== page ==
Make sure you have tracking tools for the results. With lead generation, make sure you create a specialized landing page for click throughs from social media. Do not publicize this URL anywhere other than your social media platforms.
For sales, make sure you are utilizing a custom segment within your analytics service that will only report on traffic that comes from social media URLs. This, coupled with a discount code within your Ecommerce platform, will accurately depict direct sales from social users.
Tracking walk-ins is a bit more tricky, but leaning on the discount code in the form of a digital coupon will go far in tracking results.
Step Three: Assign the value.
The preferential treatment for assigning value is to base it on the engagement that occurs during the promotion online. For instance, for a Facebook-only promotion, you will want to assign a dollar value on each individual “Engaged User” (column L in Facebook Insights) during the promotion period. On Twitter, you will want to count mentions during the entire promotion period, and divide your total net sales from the promotion by that number. Example below:
- Promotion: 25% Off Entire Catalog for Facebook Fans!
- Promotion Period: 14 days
- Total Engaged Users during Promotion: 1500
- Net Sales from Promotion: $50,000
- Facebook User Valuation: $33.33 per Engaged User
Keep in mind, $33.33 per Engaged User would be absolutely incredible, so don’t be too disheartened when it turns out to be $1 or less. Remember, conversions are the last step in a well-built strategy. If you aren’t satisfied with the numbers, feel free to contact Intrapromote to build a strategy that will return some results.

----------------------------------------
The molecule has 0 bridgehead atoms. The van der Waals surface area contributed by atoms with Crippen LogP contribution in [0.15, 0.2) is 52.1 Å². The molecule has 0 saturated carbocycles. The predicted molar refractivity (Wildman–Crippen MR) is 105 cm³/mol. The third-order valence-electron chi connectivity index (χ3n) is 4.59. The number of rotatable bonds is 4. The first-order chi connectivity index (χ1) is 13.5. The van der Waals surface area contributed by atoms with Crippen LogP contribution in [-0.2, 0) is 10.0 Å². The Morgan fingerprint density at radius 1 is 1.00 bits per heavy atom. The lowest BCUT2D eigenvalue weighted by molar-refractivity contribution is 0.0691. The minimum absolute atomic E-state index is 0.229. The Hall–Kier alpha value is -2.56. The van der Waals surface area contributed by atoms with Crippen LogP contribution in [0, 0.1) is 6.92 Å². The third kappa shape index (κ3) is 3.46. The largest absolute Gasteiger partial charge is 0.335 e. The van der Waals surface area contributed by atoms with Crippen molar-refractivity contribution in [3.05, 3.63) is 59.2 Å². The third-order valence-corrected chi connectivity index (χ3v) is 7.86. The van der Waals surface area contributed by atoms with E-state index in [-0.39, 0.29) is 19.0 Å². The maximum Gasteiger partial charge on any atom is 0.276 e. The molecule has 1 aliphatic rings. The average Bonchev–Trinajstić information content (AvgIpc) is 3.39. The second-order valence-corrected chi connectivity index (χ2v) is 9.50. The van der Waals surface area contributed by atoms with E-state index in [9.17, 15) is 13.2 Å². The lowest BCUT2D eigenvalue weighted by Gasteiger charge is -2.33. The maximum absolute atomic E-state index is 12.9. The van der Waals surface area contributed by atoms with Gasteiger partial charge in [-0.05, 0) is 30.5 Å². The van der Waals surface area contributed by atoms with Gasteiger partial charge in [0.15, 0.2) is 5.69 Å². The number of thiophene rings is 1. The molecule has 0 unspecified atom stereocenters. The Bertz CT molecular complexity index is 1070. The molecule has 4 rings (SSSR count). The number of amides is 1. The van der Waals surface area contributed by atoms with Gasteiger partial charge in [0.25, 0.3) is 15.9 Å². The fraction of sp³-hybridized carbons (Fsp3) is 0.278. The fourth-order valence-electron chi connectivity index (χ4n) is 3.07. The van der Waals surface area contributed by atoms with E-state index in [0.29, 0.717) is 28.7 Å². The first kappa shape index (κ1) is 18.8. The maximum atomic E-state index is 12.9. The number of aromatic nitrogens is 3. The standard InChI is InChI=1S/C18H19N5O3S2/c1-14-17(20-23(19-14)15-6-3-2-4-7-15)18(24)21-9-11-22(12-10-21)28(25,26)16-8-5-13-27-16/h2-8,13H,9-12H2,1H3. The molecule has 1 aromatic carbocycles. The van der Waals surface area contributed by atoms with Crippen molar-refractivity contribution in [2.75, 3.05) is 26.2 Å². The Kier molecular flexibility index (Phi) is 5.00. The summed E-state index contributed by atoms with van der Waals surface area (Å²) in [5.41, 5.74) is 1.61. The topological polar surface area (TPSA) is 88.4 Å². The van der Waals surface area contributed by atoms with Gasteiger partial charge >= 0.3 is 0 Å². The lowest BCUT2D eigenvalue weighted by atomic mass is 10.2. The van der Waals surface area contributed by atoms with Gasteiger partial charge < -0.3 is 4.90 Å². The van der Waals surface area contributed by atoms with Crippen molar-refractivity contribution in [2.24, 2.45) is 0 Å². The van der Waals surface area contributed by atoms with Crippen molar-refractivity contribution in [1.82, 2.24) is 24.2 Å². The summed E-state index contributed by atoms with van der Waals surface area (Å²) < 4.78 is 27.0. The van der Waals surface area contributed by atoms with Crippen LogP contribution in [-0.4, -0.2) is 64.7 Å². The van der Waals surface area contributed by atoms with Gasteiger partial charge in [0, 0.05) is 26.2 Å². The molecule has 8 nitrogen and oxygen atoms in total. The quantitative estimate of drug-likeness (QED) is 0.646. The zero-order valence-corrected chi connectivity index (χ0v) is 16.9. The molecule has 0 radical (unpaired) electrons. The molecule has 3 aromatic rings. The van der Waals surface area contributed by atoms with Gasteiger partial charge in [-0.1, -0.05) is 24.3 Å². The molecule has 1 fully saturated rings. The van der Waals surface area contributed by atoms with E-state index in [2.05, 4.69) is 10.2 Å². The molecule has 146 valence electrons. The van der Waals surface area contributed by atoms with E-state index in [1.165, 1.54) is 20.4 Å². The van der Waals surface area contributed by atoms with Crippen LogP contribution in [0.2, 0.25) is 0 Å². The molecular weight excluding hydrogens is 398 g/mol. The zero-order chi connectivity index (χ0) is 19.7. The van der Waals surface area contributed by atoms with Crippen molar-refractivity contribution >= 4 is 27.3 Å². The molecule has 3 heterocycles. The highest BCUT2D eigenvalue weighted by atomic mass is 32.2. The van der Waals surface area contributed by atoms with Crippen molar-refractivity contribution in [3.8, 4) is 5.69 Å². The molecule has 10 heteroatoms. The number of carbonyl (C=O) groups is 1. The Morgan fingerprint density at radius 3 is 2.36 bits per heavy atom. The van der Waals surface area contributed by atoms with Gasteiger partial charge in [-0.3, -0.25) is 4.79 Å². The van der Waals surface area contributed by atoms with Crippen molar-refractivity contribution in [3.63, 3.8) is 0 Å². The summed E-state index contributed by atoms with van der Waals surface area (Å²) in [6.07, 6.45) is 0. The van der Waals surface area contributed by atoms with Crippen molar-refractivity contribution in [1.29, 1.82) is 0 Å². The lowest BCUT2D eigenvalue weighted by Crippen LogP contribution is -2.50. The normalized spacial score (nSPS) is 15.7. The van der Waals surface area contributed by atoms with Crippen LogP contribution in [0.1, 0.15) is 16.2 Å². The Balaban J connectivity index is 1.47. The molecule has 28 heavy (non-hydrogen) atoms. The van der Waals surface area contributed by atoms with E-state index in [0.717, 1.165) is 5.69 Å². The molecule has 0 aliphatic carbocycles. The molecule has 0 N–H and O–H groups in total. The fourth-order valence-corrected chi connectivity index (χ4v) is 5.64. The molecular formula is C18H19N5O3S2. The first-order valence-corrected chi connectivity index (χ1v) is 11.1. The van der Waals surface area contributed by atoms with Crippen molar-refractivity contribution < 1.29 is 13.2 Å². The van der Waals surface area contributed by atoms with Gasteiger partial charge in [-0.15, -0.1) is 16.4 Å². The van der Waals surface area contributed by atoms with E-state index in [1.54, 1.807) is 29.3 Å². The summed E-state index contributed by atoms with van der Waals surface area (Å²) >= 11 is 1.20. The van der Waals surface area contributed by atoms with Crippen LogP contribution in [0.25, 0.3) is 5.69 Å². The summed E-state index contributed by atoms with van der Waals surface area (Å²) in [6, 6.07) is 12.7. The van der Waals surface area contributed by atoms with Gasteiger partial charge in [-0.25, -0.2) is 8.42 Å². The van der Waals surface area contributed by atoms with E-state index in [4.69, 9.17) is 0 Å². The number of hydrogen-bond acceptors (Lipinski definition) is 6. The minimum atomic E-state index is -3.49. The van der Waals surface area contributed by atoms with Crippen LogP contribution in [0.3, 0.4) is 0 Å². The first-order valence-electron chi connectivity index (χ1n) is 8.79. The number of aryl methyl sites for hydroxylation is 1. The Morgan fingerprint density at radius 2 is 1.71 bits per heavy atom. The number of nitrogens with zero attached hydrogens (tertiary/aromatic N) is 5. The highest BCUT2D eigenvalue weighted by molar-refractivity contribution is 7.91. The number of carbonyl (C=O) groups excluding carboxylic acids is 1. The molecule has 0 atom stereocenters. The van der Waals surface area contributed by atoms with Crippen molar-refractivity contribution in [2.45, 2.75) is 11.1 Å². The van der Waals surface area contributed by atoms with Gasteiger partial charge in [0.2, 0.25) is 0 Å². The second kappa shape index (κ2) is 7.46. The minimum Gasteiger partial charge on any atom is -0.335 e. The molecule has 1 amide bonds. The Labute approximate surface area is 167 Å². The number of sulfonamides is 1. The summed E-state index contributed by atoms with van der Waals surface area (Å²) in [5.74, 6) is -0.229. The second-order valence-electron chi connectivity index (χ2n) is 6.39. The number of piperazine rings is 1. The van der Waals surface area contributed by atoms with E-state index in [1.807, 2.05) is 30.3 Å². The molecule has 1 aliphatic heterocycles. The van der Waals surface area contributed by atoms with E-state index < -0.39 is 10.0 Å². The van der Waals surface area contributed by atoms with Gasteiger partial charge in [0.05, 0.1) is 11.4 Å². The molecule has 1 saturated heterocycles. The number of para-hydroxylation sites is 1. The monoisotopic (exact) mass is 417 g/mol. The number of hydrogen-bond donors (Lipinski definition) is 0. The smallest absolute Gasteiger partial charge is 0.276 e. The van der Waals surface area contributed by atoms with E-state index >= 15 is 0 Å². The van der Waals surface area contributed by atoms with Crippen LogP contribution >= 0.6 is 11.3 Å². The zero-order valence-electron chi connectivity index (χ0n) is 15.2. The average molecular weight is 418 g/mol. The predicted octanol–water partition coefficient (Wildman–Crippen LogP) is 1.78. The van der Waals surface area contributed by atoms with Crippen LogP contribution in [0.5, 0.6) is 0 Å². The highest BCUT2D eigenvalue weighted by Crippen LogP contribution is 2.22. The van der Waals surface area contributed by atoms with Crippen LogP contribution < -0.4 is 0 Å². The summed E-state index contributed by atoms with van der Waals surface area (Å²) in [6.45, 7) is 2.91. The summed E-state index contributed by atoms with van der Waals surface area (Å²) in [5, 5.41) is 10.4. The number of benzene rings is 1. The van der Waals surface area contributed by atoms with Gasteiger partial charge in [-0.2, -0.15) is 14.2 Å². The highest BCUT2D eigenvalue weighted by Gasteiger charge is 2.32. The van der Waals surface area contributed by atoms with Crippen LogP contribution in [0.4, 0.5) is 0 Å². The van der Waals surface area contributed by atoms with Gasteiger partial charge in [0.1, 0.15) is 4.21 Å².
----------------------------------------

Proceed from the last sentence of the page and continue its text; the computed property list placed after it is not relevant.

Now you have a valuation for your Facebook fan base, and a good way to project future sales and determine ROI. You’re welcome.
Facebook marketing, as Intrapromote has stated many times before, is an invaluable commodity to brands when done correctly. Unfortunately, Facebook receives a bad wrap from many brands whose inexperience gets misinterpreted as a bad experience. This does not surprise me at all, as Facebook marketing is the sovereign platform representing a new wave of consumer communication that is still cutting its teeth.
Philosophically, Facebook marketing is incredibly dynamic. More so than any other marketing platform that brands have utilized in recent memory. Since the platform itself is only 8 years old, with a brand presence equaling half of that, the proper use of the technology has yet to be mastered fully. Without some basic understanding of this concept, brands will be hurt by their own disorientation.
Facebook marketing is not online marketing, as is the general consensus, because online marketing (online advertising, SEO, link development, etc.) is modeled after traditional marketing. Put the brand in the consumer’s periphery, magic occurs, and, voila, you have a new customer. Applying this philosophy to your Facebook marketing will only lead to discouragement. The reason is simple: people do not go to Facebook for the sake of Facebook itself.
This creates a problem for traditional marketing executives. They want to use Facebook the same way they would use a billboard or a television ad run. They want to ride Facebook as a vehicle to reach the goals of the campaign. The problem is that Facebook itself is not the vehicle on Facebook. So what is?